"The idea of 'Sport Doesn't Care' is that sport is the great leveler," says Carlo Cavallone, ecd at 72andSunny in Amsterdam, of his agency's hard-hitting 90-second spot for Paralympics sponsor Samsung.
"Abled and other-abled athletes are exactly the same when it comes to competing," he tells AdFreak. "Paralympic athletes don't go to the games because they want to make a statement about their disability; they go because they want to win a medal. This is often missed in the communication about this event."
The spot pulls no punches, showing athletes faced with fatigue, pain, stress, the elements and burnout as they struggle through the rigors of practice and preparation that they hope will carry them to glory at the 2014 Paralympic Winter Games, starting March 7 in Sochi, Russia.
"We wanted to make this point to invite more viewers to follow the event, present it as a true, intense, awesome sporting competition," says Cavallone. The agency worked with Smuggler director Henry-Alex Rubin (who lensed 72andSunny's previous Paralympics work and co-directed the documentary film Murderball) to achieve an edgy mood that Cavallone calls "real, raw and pitiless. The last thing we wanted to be was tear-jerking. There's nothing to cry about here."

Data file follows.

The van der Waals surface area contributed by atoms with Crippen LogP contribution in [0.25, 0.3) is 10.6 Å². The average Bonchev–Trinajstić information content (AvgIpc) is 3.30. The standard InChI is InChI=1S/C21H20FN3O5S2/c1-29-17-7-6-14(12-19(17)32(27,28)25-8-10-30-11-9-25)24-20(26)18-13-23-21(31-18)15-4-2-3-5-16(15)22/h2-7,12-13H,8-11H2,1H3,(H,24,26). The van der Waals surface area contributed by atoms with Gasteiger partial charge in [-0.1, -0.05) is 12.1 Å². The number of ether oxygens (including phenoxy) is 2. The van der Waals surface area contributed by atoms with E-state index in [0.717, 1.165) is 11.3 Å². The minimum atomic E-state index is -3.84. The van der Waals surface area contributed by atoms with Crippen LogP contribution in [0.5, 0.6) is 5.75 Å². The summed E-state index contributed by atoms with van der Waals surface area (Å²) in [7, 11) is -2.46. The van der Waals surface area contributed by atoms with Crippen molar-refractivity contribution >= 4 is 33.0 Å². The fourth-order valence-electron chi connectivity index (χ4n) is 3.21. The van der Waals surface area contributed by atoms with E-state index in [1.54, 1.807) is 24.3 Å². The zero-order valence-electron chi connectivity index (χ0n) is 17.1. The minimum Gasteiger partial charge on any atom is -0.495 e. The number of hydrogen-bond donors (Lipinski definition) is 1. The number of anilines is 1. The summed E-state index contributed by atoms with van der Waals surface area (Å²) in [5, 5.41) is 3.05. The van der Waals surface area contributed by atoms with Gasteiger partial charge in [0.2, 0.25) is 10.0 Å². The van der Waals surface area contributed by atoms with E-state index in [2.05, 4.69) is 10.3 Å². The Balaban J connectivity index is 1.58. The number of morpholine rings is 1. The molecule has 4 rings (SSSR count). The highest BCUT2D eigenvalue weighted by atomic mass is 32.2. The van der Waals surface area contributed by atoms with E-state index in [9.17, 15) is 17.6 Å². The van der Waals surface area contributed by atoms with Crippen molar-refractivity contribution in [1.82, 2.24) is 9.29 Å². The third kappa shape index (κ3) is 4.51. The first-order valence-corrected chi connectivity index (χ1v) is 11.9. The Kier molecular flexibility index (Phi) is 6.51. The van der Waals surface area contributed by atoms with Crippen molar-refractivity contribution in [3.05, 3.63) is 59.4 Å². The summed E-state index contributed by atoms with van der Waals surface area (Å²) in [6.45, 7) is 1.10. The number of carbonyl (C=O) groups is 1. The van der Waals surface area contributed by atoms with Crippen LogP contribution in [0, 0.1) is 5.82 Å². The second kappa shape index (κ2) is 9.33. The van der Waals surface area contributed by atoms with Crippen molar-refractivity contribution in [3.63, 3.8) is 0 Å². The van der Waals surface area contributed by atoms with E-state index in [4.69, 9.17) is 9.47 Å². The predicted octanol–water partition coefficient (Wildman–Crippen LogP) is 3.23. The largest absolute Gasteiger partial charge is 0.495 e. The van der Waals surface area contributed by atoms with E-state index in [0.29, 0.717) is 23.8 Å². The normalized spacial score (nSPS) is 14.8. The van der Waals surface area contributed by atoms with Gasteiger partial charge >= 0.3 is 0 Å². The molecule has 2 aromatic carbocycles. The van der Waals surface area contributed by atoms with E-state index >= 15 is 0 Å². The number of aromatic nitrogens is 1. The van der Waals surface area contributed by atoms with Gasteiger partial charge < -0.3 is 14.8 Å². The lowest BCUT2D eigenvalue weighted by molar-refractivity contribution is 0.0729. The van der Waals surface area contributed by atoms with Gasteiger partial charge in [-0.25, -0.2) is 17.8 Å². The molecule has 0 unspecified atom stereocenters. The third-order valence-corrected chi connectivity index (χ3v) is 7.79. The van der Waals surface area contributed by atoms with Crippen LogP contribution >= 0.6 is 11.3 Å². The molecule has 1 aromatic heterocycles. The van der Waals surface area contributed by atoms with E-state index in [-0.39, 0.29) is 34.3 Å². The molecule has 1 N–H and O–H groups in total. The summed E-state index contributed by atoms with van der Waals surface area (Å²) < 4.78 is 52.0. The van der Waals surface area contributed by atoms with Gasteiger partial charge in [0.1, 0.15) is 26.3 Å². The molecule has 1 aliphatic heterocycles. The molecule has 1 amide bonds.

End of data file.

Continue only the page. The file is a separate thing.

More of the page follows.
The tone is similar to Procter & Gamble's "Tough Love" spot from Wieden + Kennedy, which unflinchingly focuses on youngsters participating in sports with the loving support of their moms. The Samsung ad is more low key and gritty, showing the adult athletes balancing grueling training regimens with child-rearing and other workaday responsibilities.
"It is incredible that in 2014 we still see campaigns where other-abled athletes are presented as objects of pity, on one end—or supermen, on the other," says Cavallone. "Isn't that incredibly patronizing? We think so. They are just athletes and they really don't care about their disability."
That point is driven home by the spot's conclusion as a voiceover says, "You know what my real problem is? I hate losing," and the end theme flashes on screen: "What's your problem? Sport doesn't care."
Bottom line: "They've got a lot of problems, the problems every athlete has," Cavallone says, "but their disability doesn't count as one."